[UNHPTrend,UNHPCycle] = hpfilter(UN,Smoothing=14400);

Ravn and Uhlig [13] reassess the Hodrick-Prescott filter and recommend a more aggressive smoothing parameter for monthly data of λ = 129,600.

[UNRUTrend,UNRUCycle] = hpfilter(UN,Smoothing=129600);

Visually compare the resulting trend components.

hold on
hold off
ylabel("Rate (%)")
title("Unemployment Rate")
legend(["Data" "HP trend" "RU trend"])

Visually compare the resulting cyclical components, which are the difference between the data and the trends.

hold on
hold off
ylabel("Cyclical Component")
title("Unemployment Rate")
legend(["HP cycle" "RU cycle"])

Greater smoothing of the Ravn-Uhlig trend leads to larger absolute deviations in the cycle.

Baxter-King Filter

Granger [8] notes that the “typical spectral shape” of macroeconomic time series exhibits substantial power in a range of low frequencies, a high-frequency noise component from aggregated variables, and a business cycle in between.

The approach of Baxter and King [1] is focused on the specific definition of business cycle adopted by Burns and Mitchell: "Technically, we develop approximate band-pass filters that are constrained to produce stationary outcomes when applied to growing time series. For the empirical applications... we adopt the definition of business cycles suggested by the procedures and findings of NBER researchers like Burns and Mitchell." The band-pass methodology of Baxter and King formalizes Granger's insights and combines them with the conclusions of Burns and Mitchell, making rigorous a consensus perspective in macroeconomics.

The bkfilter function implements the Baxter-King filter. Because it is a bandpass filter, the function requires upper and lower cutoff periods (UpperCutoff and LowerCutoff name-value arguments), in units of data periodicity, to delineate the extent of the business cycle. Instead of a smoothing parameter, an optional lag-length parameter (LagLength name-value argument) adjusts the size of a symmetric, time-invariant moving average that smooths the data and extracts a trend component. The fixed lag length results in data trimming on both ends of the data.

Although this approach is different from that of Hodrick and Prescott, for many macroeconomic series, the Baxter-King filter produces similar results. To compare the results, load the US Gross Domestic Product (GDP) data set Data_GDP, which contains quarterly measurements of the US GDP from 1947 through 2005. Plot the series.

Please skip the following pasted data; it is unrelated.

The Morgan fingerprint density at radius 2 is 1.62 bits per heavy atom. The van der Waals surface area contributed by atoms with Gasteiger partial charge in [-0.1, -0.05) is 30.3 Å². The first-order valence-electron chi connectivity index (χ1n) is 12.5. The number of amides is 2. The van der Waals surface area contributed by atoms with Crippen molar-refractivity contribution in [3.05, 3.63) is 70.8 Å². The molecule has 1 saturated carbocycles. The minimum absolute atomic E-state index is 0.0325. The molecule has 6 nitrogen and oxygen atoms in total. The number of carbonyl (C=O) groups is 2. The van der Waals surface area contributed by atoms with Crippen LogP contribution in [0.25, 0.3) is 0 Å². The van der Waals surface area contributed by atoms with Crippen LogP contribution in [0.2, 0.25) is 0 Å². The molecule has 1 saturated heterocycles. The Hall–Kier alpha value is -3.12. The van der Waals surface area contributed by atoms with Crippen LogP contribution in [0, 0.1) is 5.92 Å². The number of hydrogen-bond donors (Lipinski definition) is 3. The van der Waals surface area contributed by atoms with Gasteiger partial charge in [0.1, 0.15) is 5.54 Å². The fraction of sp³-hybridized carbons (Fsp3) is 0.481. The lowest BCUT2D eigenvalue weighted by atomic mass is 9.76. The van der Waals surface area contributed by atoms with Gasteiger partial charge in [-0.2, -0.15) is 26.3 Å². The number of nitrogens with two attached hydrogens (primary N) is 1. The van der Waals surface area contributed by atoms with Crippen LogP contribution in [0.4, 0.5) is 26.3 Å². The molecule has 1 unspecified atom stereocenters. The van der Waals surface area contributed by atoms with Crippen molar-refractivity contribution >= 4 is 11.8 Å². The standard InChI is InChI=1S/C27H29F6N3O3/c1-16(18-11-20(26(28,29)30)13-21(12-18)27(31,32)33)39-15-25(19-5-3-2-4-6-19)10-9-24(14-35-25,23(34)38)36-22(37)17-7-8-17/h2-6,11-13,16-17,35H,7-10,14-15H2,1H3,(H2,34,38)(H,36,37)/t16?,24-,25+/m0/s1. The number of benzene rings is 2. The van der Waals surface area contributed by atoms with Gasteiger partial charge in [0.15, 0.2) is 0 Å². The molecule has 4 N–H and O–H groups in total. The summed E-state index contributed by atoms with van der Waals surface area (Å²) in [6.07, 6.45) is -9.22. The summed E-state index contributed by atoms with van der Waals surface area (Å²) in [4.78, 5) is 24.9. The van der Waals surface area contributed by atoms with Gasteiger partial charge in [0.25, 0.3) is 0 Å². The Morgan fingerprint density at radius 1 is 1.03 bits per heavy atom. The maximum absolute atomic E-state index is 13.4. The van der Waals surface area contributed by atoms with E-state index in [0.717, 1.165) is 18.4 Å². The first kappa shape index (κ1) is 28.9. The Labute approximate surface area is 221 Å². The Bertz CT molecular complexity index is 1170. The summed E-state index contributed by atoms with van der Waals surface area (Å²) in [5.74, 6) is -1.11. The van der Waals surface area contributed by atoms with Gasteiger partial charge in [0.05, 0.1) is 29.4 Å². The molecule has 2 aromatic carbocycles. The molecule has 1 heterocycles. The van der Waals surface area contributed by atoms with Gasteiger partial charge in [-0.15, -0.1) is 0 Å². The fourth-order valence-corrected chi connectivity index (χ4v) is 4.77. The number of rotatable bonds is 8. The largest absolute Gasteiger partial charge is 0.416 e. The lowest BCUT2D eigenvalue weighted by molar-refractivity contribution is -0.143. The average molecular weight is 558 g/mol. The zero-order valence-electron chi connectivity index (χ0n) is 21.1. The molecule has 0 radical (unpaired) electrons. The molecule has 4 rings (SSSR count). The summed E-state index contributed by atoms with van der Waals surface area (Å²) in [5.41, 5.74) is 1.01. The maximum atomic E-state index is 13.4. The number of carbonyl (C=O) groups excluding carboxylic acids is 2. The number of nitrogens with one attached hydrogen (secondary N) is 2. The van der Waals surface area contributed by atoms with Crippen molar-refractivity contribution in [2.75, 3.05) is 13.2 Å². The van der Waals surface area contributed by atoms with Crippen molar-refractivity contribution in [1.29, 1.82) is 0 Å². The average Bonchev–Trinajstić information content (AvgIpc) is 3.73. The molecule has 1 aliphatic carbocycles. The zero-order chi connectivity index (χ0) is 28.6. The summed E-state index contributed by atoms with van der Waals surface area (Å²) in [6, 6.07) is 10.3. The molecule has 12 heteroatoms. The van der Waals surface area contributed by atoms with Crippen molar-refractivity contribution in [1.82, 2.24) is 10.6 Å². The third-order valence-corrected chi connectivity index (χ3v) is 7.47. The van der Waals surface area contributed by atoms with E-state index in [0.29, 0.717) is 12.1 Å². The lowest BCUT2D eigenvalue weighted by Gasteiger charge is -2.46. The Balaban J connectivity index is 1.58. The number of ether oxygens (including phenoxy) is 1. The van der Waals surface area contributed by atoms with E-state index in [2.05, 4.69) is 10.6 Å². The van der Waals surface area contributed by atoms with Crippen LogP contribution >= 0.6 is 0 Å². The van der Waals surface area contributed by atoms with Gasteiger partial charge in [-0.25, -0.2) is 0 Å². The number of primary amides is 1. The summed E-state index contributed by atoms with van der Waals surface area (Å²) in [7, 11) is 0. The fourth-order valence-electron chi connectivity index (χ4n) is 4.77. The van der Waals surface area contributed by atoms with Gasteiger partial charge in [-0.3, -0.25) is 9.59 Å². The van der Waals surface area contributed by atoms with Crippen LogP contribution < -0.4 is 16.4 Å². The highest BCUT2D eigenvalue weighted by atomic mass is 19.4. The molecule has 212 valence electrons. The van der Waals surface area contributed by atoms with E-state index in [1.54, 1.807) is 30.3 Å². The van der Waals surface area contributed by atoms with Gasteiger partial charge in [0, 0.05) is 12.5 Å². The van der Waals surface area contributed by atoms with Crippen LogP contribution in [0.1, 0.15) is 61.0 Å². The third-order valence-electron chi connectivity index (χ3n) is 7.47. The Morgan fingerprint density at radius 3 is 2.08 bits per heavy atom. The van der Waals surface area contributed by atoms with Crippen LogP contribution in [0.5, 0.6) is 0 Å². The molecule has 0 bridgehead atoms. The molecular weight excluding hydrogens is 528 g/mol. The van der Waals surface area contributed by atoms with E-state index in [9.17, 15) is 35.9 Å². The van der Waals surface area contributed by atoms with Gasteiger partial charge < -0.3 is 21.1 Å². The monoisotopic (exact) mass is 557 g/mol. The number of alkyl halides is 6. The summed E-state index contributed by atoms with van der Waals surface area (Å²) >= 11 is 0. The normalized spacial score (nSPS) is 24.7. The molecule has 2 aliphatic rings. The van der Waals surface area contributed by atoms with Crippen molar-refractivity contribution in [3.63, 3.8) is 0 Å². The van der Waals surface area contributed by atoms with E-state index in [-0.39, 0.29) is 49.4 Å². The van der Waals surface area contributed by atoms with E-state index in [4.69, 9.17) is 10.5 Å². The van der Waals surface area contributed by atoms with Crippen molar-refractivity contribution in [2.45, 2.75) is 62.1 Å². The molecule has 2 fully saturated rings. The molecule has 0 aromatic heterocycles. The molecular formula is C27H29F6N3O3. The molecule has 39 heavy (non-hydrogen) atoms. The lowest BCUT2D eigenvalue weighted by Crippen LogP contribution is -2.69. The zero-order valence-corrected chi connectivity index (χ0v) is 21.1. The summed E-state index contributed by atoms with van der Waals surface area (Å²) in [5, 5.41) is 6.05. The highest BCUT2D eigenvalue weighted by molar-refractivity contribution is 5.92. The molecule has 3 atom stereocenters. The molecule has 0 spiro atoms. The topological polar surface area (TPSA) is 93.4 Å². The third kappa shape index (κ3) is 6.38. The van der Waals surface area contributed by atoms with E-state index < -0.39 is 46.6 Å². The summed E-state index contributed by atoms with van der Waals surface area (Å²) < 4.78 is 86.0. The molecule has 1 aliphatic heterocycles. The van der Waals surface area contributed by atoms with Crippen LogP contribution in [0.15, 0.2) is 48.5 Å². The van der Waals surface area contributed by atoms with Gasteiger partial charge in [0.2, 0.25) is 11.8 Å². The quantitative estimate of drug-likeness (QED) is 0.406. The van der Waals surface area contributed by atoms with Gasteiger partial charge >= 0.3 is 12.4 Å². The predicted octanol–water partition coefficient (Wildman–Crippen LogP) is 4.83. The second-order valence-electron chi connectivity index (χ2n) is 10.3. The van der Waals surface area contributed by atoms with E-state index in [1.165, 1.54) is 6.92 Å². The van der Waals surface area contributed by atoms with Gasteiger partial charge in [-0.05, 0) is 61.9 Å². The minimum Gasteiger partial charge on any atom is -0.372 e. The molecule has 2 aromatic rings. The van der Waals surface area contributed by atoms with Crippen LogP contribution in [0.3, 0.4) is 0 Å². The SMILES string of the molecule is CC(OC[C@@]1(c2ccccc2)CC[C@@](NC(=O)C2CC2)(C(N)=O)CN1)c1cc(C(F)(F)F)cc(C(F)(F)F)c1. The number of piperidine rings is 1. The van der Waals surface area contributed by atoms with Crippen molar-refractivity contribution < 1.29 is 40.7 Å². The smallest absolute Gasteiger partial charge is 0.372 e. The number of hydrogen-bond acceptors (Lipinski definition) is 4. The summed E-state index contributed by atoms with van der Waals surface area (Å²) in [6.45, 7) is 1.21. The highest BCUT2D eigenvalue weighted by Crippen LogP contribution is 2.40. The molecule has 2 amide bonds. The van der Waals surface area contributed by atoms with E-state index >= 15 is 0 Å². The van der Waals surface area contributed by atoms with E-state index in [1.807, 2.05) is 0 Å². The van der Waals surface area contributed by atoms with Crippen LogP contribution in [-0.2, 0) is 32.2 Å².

load Data_GDP
GDP = Data;
tGDP = datetime(dates,ConvertFrom="datenum");

ylabel("Billions of Dollars")
title("Gross Domestic Product")

The data drifts upward with a clear cyclical component around the trend.

For quarterly data, Hodrick-Prescott and Ravn-Uhlig recommendations for the smoothing parameter coincide. Burns and Mitchell cutoffs for the bandpass filter are at 6 and 32 quarters. Baxter and King suggest a lag length of 12 quarters.

Apply the Hodrick-Prescott and Baxter-King filters to the US GDP series. Visually compare the cyclical components.

[~,GDPHPCycle] = hpfilter(GDP);
[~,GDPBKCycle] = bkfilter(GDP);

hold on
hold off
ylabel("Cyclical Component")
title("Gross Domestic Product")
legend(["HP cycle" "BK cycle"])

Baxter and King note that this close correspondence between the cyclical components does not hold true for all series because the Hodrick-Prescott filter allows unlimited high-frequency variation into the cyclical component. Some macroeconomic series, such as the inflation rate, have significant high-frequency variation.

Load the Schwert macroeconomic series data set Data_SchwertMacro.mat. Extract the monthly Consumer Price Index (CPI) and transform it to an inflation rate series.

load Data_SchwertMacro
CPI = DataTableMth.CPI;
INFRate = 100*diff(CPI)./CPI(1:end-1);
tINF = datetime(datesMth(2:end),ConvertFrom="datenum");

Apply the Hodrick-Prescott and Baxter-King filters to the US inflation rate series. Use the parameter settings recommended for monthly data. Visually compare the cyclical components.

[~,INFHPCycle] = hpfilter(INFRate,Smoothing=14400);
[~,INFBKCycle] = bkfilter(INFRate,LowerCutoff=18,UpperCutoff=96, ...

hold on
hold off
ylabel("Cyclical Component")
title("Inflation Rate")
legend(["HP Cycle" "BK Cycle"])

The absolute variation is significantly greater in the Hodrick-Prescott cycle.

Christiano-Fitzgerald Filter

Christiano and Fitzgerald [4] describe another bandpass filter to extract middle-frequency business cycles. The cffilter function implements the Christiano-Fitzgerald filter.